Coffee is something that traditional China would have hated: bitter and not particularly healthy – neither of which are appealing in China. But then why has the  mainland market for retail packaged coffee grown at a compounding rate of 18% per year since 2007, and is potentially rising another 75% to Rmb16bn -US$2.5bn- by 2017? (Source: Mintel). The main contributing factor that has made coffee a success in China has not been the actual beans but the culture surrounding them.

While coffee as a product did not seem like a good fit for the Chinese market, brands like Starbucks took a slightly more roundabout approach. They built a community and culture around their product that was more appealing and inviting than the actual product. They focused on elements from traditional Chinese culture – like the tea house community and social aspects it provided – and mixed those with a western coffee house vibe. They made their coffee shops a place to relax and meet friends more than a place to buy coffee. And the free wifi probably didn’t hurt.

Other examples of western culture and traditions that have created new market segments in China include:

  • Buying engagement rings before getting married — Before De Beers (the world’s largest diamond company) started marketing diamonds in China in 1993, there was no Chinese tradition involving an engagement ring or diamond wedding band. In 2010, De Beers reported record sales of US$5.9 billion, credited to “extraordinary growth in China and India”. Today China is the second largest diamond market in the world behind only the U.S. And it is estimated that by 2016, China will surpass the United States to become the world’s largest diamond consuming country.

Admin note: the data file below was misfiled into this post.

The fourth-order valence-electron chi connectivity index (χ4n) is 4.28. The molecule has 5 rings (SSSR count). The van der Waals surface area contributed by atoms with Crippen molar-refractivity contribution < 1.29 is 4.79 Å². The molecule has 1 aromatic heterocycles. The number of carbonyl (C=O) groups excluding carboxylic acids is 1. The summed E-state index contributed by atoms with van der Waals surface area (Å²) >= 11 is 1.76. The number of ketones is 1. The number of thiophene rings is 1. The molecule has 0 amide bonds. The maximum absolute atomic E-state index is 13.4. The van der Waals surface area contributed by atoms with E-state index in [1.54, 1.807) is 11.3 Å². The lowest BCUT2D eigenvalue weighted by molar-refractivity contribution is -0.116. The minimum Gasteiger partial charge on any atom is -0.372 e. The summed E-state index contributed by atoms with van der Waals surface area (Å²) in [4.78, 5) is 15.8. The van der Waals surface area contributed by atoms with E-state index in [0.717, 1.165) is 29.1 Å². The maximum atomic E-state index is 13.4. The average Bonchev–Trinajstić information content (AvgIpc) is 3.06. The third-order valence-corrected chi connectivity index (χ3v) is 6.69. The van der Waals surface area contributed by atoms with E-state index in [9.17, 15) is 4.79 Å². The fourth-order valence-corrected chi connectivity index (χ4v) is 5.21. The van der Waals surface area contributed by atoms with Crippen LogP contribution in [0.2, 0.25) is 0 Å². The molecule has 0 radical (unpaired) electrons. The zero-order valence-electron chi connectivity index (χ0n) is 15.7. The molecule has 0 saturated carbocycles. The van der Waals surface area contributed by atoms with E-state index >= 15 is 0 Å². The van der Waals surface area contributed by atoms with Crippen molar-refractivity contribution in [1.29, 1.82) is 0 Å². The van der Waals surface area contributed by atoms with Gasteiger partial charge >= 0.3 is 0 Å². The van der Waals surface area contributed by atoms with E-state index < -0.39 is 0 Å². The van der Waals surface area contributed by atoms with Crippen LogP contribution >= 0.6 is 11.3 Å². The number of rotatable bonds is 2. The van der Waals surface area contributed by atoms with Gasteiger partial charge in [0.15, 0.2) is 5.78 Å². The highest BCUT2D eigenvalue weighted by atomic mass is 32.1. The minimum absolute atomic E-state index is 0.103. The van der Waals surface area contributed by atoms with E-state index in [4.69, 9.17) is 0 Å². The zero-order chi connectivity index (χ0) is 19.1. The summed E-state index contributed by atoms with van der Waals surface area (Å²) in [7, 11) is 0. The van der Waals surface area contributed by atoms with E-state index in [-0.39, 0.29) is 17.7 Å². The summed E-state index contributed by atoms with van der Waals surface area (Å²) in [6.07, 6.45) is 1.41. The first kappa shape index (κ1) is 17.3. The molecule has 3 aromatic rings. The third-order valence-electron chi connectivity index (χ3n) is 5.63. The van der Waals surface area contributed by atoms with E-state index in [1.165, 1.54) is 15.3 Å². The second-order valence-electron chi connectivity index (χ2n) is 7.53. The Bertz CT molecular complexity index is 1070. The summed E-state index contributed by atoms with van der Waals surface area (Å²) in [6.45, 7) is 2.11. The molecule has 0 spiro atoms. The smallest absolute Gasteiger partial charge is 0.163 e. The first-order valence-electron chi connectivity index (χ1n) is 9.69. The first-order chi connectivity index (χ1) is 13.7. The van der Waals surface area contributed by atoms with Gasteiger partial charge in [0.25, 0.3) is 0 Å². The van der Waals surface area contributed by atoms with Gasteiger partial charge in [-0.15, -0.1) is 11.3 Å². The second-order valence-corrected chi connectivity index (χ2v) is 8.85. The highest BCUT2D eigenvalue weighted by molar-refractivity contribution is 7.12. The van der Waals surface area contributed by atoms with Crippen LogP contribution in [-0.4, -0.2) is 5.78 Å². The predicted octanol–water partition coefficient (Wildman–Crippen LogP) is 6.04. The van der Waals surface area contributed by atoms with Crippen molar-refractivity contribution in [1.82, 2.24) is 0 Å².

• Outdoor Adventure — In China, the countryside still has the negative stigma of poor rural life. But “outdoor lifestyle” brands have been nurturing the outdoor culture in China through encouraging Chinese consumers to escape the pressures of hectic city life by enjoying the freedom and renewal that comes with spending time outdoors. Many brands such as Padagonia and Columbia have sponsored trails and educational events about wilderness activities such as hiking, skiing and mountaineering to arouse interest. And it seems to be working: the market leader, North Face, is currently growing China sales by over 50 percent a year.

So when entering a new market, it is important to consider not only how your product fits into the lives of foreign consumers but the experience you can provide. If your brand can bring the customs and culture of your product into China then you can build your own market and demand.

I can tell you one thing for sure: the Chinese are certainly not flocking to Starbucks for the coffee.